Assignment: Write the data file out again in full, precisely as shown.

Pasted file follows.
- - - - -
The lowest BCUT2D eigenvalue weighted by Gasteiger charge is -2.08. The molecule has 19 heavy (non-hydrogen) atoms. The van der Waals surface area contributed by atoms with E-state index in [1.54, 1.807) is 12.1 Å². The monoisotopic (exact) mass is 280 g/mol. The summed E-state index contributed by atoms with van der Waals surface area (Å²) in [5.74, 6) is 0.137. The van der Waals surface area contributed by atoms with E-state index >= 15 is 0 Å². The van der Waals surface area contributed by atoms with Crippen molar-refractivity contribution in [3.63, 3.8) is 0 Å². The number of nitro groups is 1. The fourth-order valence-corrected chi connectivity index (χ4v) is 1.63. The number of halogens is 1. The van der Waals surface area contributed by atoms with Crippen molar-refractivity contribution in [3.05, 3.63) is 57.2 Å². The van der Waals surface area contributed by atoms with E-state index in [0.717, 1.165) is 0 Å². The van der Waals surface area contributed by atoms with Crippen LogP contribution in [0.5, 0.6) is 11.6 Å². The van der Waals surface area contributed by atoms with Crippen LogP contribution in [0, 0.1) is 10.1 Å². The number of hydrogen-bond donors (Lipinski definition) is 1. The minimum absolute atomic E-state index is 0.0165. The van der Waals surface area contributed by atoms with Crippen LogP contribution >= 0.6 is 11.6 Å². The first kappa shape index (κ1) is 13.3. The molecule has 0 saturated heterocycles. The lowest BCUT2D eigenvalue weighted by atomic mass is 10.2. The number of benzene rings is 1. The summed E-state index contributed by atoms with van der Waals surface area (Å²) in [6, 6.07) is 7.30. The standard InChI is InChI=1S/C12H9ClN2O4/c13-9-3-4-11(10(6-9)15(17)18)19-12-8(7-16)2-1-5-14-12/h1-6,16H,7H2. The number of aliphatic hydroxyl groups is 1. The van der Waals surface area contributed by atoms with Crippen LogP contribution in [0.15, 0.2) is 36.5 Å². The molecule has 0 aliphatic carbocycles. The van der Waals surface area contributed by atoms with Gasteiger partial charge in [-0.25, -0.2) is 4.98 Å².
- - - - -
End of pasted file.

The lowest BCUT2D eigenvalue weighted by Gasteiger charge is -2.08. The molecule has 19 heavy (non-hydrogen) atoms. The van der Waals surface area contributed by atoms with E-state index in [1.54, 1.807) is 12.1 Å². The monoisotopic (exact) mass is 280 g/mol. The summed E-state index contributed by atoms with van der Waals surface area (Å²) in [5.74, 6) is 0.137. The van der Waals surface area contributed by atoms with E-state index >= 15 is 0 Å². The van der Waals surface area contributed by atoms with Crippen molar-refractivity contribution in [3.63, 3.8) is 0 Å². The number of nitro groups is 1. The fourth-order valence-corrected chi connectivity index (χ4v) is 1.63. The number of halogens is 1. The van der Waals surface area contributed by atoms with Crippen molar-refractivity contribution in [3.05, 3.63) is 57.2 Å². The van der Waals surface area contributed by atoms with E-state index in [0.717, 1.165) is 0 Å². The van der Waals surface area contributed by atoms with Crippen LogP contribution in [0.5, 0.6) is 11.6 Å². The van der Waals surface area contributed by atoms with Crippen LogP contribution in [0, 0.1) is 10.1 Å². The number of hydrogen-bond donors (Lipinski definition) is 1. The minimum absolute atomic E-state index is 0.0165. The van der Waals surface area contributed by atoms with Crippen LogP contribution >= 0.6 is 11.6 Å². The first kappa shape index (κ1) is 13.3. The molecule has 0 saturated heterocycles. The lowest BCUT2D eigenvalue weighted by atomic mass is 10.2. The number of benzene rings is 1. The summed E-state index contributed by atoms with van der Waals surface area (Å²) in [6, 6.07) is 7.30. The standard InChI is InChI=1S/C12H9ClN2O4/c13-9-3-4-11(10(6-9)15(17)18)19-12-8(7-16)2-1-5-14-12/h1-6,16H,7H2. The number of aliphatic hydroxyl groups is 1. The van der Waals surface area contributed by atoms with Crippen LogP contribution in [0.15, 0.2) is 36.5 Å². The molecule has 0 aliphatic carbocycles. The van der Waals surface area contributed by atoms with Gasteiger partial charge in [-0.25, -0.2) is 4.98 Å².